democracy-in-libya schedule

a couple of political scientists writing in foreign affairs think that libya shouldn’t rush into democracy — that the nation might not be quite ready for it yet. i gotta say that i agree with them:

“For democracy to take hold, a country needs parties and civic organizations that bridge traditional divides.”

absolutely!

“[P]ost-electoral violence is significantly less likely when the country has had a chance to build up impartial, rule-based, and non-corrupt institutions, including courts, police, and other governmental bureaucracies. It is generally better to wait to hold elections until administrative institutions are strengthened, as measured by the bureaucracy’s level of expertise, its autonomy from political pressure, and the professionalization of recruitment and training methods.”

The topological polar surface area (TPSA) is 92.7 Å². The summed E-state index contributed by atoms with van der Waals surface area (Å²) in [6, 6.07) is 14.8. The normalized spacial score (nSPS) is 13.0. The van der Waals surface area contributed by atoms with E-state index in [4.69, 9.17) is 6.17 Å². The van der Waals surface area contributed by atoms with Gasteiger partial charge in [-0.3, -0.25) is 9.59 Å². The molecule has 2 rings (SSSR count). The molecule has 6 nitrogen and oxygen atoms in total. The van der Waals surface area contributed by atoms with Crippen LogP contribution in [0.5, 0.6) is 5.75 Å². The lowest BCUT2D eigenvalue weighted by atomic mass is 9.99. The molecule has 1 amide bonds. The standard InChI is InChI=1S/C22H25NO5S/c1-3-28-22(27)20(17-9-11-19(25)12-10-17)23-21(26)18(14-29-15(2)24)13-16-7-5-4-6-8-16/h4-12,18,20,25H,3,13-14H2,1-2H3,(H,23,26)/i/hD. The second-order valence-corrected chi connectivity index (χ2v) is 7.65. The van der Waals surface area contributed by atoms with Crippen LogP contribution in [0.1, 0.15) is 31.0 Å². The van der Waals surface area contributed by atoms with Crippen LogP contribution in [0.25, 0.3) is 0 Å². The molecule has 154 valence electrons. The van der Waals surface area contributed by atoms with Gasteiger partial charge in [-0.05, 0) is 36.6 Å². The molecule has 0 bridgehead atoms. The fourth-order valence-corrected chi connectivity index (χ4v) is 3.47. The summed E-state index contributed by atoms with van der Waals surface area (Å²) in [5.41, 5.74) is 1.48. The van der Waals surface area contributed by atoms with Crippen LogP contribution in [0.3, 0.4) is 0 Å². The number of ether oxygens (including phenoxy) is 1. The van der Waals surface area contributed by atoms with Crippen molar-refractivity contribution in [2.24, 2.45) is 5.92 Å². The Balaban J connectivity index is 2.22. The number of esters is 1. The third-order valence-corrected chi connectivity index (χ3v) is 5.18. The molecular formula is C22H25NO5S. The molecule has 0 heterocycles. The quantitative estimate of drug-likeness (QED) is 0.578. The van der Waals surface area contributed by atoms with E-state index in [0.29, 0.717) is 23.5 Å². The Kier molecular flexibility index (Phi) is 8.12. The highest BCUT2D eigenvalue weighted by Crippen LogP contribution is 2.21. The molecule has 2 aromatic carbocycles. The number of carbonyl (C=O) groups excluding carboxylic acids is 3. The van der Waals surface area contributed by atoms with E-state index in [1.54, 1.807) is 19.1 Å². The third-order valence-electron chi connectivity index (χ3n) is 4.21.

hear, hear!

but the u.n. has crazy other plans:

“An internal UN document, meanwhile, envisions a two-stage transition to democracy in Libya. The first would be a loosely specified period of time during which ‘political preconditions’ for elections — establishing public security, building public trust in the impartiality of police, and electing a Provisional National Council within six to nine months to write a constitution — would be satisfied. That would be followed by a six-month period during which the NTC would set up Libya’s new electoral machinery, with help from the United Nations.”

well, unless that “loosely specified period of time” is about … oh, say … 1000 years — AND involves libyans not inbreeding anymore, then yeah — i’d say the u.n. plan is a winner!

maybe — maybe — the libyans would be ready for some local elections (town councils, pta representatives) in about 500 years, but for national elections, i’d guesstimate 1000. Forty generations of outbreeding? sounds about right.

previously: “hard won democracy” and libya – land o’ tribes

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2 Comments

  1. The Swiss canton model is the only viable one i think or the early US before the federal government became too big.

    Reply

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